The Journey -
Monday 29th July 2002
I met another Brit, John, who works at the hire base at Vermenton. He is buying a newish house. Two up, two down, no garden for €18,000.
I also attacked the engine water pump on Rosy - the one that pumps cooling water/anti-freeze round the engine. The book says that it will drip a bit, but it had taken to dripping a lot - half a litre a day. I knew that the pump had been modified so that the cotton wadding used as a sealant had been replaced 'by an O-ring'. By chance, I came across a packet of O-rings in a hidey-hole in the engine, and they appeared to be about the same diameter as the piston, so I crossed my fingers and got out the tool box.
I knocked open the main gland ... (easy to say, but it took me hours) ... and eventually discovered that it was sitting on an annulus (? a square-section ring of brass). When I eventually eased this above the shell of the pump, there on its inner face was a groove containing an O-ring of a size equal to the ones in the packet. Old one out, new one in, re-assemble, and we seem to be back to minimum drips.
The engine was installed in Rosy when she was built in 1987. The ticket in the packet shows that 12 O-rings were bought in 1991, and there were 9 left in the packet when I found it, so perhaps each lasts for about 3 years.
This job took all day.
I went out for a lovely walk with Geoff and Rose, up to a seat on the downs that gave a fine view over Vermenton and the surrounding country. Geoff had a 1:25000 map of the area which gives lots of detail and names. In the evening we suggested to all the boaters that we have a BBQ, so we had a good party.
Friday was market day, but even so the church (which the guide book says is 'interesting') was still locked. I spent the evening with Geoff and Rose. They know the Canal du Nivernais quite well, so suggested some useful mooring points.
On Saturday the mail arrived, and I left early on Sunday, which was a wonderfully hot day. I'd managed to get a modification done to Rosy at Vermenton, such that I can fly a parasol when it is sunny, and (I hope) will keep rain from falling through the stern hatch whilst I'm steering in the rain.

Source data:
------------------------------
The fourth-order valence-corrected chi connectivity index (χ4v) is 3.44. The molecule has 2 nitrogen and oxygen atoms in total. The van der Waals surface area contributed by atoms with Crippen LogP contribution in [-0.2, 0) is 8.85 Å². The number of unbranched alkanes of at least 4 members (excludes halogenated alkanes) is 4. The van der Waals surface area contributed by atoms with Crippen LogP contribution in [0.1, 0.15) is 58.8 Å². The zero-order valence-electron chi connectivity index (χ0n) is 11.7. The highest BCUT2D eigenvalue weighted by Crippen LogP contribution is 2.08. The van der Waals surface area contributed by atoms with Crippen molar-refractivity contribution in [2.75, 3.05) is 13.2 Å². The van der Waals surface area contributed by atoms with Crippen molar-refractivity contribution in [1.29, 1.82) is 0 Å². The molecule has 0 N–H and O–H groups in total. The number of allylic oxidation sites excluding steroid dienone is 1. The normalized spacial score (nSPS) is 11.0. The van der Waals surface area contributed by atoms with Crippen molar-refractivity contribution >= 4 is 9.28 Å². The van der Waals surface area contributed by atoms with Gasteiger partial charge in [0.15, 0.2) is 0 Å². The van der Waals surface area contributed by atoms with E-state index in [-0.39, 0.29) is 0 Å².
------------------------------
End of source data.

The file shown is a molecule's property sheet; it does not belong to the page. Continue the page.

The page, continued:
I also managed to get the bits for a special gas pigtail - more news in a later newsletter.
The Yonne is still very pretty. At this point it is a proper canalised river. I'm travelling upstream, so we motor through a reach of the river, then along a lock cut, up through the lock and out of the top to the weir on the river. As it was a Sunday, the weirs and weir pools were being heavily used by sun-worshippers and bathers.
The canal was quite busy, and I had to share locks, which meant using ropes.
We moored at Mailly-le-Chateau, a very awkward (for Rosy) mooring, as the sloping sides held us away from the bank.
In the morning I woke up with a pronounced limp L I M P, and a frightfully hurting knee - I suspect from a jolt that I got the day before, jumping from the lockside down onto Rosy's roof.
There were zero facilities at Mailly, so I left at 0830, and had a gentle 'wildlife' run up to here - 'here' being Châtel Censoir - wildlife being kingfishers, gold finches, water rats and, I think, a swallow-tail butterfly.
Facilities are here (water and electric, shops etc) so I've dosed myself with some powerful anti-inflammatory analgesics, and will enhance their effectiveness by some slugs of best West Indian dark rum. Mobile phone signals are a bit iffy, but if I sit on Rosy's roof and hang the mobile high on Rosy's mast, this e-mail should go. If you don't get it, then you'll know that I've been dealt yet another joker in life's rich game. If you DO get this, and know anyone with an under-used crutch, then please think of me and my limp - I could do with one to help me hop around.